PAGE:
by Ken Lannamann
“Do I need STCW training in addition to my 100 Ton License?”
Newly credentialed Captains and seafarers may wonder what STCW training is all about and if it is necessary for their career, or their next job.
STCW stands for Standards of Training, Certification and Watchkeeping for Seafarers. It used to be that each nation was responsible for qualifying their own Captains and Mariners. As merchant fleets around the globe grew and the number of maritime disasters increased, it became clear that an international body was needed to set and oversee safety policies. Today that body is the IMO, the International Maritime Organization, which initiated STCW in 1978.
Most of the talk about STCW and the confusion surrounding it only relates to the Basic Training element. This four-part course is required of every mariner employed on a vessel subject to IMO regulations. Everybody on board needs it, not just the Captain, Mate, or Engineer. The course typically runs for one full week, you will learn a ton about safety aboard, and it’s fun!
The course involves action. You will be donning firefighting gear and fighting real fires in enclosed spaces, practicing CPR, putting on a survival suit, jumping in the water to enter a life raft, as well as righting it after a capsize. The four required modules of STCW Basic Training are:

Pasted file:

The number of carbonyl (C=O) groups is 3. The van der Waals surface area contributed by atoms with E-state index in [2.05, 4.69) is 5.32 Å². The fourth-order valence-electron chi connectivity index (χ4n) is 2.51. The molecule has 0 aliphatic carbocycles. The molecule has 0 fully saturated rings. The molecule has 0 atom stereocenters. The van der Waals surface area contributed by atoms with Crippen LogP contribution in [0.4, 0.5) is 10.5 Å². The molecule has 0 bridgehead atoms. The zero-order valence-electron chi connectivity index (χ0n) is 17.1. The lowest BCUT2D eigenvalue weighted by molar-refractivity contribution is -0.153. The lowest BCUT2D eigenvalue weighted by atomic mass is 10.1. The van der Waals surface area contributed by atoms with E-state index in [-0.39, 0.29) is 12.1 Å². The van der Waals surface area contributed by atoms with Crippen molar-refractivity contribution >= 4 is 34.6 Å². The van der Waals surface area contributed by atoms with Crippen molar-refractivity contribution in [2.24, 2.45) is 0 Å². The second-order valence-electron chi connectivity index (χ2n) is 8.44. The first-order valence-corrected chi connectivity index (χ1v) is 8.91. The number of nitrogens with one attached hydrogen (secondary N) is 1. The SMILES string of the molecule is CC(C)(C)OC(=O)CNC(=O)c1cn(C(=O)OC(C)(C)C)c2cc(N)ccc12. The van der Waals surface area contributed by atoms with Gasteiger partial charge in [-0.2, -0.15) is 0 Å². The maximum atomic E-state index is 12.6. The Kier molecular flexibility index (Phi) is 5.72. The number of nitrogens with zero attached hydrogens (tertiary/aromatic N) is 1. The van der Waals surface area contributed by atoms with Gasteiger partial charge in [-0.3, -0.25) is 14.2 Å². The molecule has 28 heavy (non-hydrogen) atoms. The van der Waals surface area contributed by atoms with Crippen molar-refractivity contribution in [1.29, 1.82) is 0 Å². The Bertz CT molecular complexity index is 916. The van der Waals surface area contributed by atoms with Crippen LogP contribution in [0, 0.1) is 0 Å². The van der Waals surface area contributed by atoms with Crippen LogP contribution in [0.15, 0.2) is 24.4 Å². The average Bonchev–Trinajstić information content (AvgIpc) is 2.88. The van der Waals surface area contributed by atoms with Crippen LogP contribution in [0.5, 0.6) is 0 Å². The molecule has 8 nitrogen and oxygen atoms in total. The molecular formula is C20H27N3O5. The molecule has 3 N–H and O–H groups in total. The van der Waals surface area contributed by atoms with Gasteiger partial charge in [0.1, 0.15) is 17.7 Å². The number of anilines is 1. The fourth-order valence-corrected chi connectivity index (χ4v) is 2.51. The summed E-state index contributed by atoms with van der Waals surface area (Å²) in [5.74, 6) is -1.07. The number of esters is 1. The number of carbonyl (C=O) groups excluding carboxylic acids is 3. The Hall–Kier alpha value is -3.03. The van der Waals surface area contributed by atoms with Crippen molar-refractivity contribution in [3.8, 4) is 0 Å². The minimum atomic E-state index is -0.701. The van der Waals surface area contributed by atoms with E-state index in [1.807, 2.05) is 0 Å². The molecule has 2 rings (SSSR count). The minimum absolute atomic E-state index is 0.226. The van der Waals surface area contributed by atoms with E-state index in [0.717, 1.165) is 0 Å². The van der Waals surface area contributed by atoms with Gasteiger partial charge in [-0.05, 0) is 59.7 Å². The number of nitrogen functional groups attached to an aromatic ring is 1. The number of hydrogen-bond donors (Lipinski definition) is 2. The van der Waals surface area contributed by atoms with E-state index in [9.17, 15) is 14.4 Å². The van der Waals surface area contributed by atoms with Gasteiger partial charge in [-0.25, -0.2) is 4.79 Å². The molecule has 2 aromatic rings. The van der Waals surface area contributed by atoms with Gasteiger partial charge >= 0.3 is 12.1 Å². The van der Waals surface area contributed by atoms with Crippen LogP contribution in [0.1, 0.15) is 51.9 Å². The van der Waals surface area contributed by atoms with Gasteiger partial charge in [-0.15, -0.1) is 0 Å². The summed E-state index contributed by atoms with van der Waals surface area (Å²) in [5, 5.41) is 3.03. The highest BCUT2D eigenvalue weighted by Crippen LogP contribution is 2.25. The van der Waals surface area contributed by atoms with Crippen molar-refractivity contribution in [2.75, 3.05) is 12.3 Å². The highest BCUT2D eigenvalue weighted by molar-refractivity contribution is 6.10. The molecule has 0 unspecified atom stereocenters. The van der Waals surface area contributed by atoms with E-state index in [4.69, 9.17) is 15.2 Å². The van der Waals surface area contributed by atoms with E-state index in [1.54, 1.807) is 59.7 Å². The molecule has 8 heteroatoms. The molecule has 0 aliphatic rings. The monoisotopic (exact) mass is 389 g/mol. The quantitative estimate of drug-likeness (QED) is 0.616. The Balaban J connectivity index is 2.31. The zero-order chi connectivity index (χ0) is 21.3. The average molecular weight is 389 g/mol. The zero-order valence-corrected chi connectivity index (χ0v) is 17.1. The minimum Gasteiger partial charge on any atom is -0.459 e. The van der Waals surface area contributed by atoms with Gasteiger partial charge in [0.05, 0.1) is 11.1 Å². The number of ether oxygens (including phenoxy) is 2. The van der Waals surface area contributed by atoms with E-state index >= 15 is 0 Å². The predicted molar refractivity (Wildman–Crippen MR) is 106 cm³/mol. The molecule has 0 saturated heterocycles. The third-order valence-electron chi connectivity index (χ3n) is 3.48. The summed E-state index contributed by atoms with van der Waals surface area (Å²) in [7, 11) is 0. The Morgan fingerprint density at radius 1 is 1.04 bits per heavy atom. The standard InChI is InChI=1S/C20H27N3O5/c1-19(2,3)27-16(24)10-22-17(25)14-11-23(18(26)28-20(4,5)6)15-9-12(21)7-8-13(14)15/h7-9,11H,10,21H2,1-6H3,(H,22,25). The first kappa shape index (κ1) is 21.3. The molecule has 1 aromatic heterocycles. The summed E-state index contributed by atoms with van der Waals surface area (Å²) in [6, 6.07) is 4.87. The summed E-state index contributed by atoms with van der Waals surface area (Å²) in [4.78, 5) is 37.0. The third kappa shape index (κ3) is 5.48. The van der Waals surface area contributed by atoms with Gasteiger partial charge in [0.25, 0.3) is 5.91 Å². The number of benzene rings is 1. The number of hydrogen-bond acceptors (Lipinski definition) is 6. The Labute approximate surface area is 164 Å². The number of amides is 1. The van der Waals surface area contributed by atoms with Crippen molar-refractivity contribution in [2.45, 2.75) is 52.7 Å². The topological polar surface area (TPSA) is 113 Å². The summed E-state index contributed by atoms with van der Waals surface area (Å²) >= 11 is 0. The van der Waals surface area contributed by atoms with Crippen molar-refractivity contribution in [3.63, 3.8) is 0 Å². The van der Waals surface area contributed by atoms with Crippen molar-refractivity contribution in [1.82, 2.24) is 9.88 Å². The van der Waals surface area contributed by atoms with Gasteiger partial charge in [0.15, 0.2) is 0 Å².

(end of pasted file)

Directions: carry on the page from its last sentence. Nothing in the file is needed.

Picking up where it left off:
- Personal Survival Techniques
- Fire Prevention and Fire Fighting
- Elementary First Aid,
- Personal Safety and Social Responsibilities
If you are serious about being a licensed mariner with any intention of pursuing employment in the industry, taking the STCW Basic Training course is an essential element, and the certification will last you for five years.
No need for confusion, it is a necessary part of your training!
For the Captains out there, a USCG Merchant Mariner Credential specifies your “capacity” or “rating.” The U.S. Coast Guard does not require the STCW Basic Training element for many lower license grades. For example, you can earn a 100 Ton Master or OUPV (Six-Pack) license without being required to take the STCW Basic Training course. But if you haven’t completed the course, you will not be qualified to serve on any seagoing vessel that is subject to STCW regulations. Please note, this is most vessels that travel in international waters, seaward of the Boundary Line.
When you apply for your MMC or renew it, you must request the STCW endorsement and provide evidence of successful course completion. And just like your license, the STCW Basic Training certification must be renewed every five years.
The yachting industry is a huge crew employment sector, so in your career planning, take note of how many of those big shiny yachts are foreign-flagged.
STCW Basic Training is well worth the time and effort. Research your local providers and select one with a great reputation and knowledgeable and enthusiastic instructors.
Ken Lannamann has enjoyed a long career as a Captain aboard international super yachts. He now lives ashore with his wife and is happy to share his experience with Confident Captain.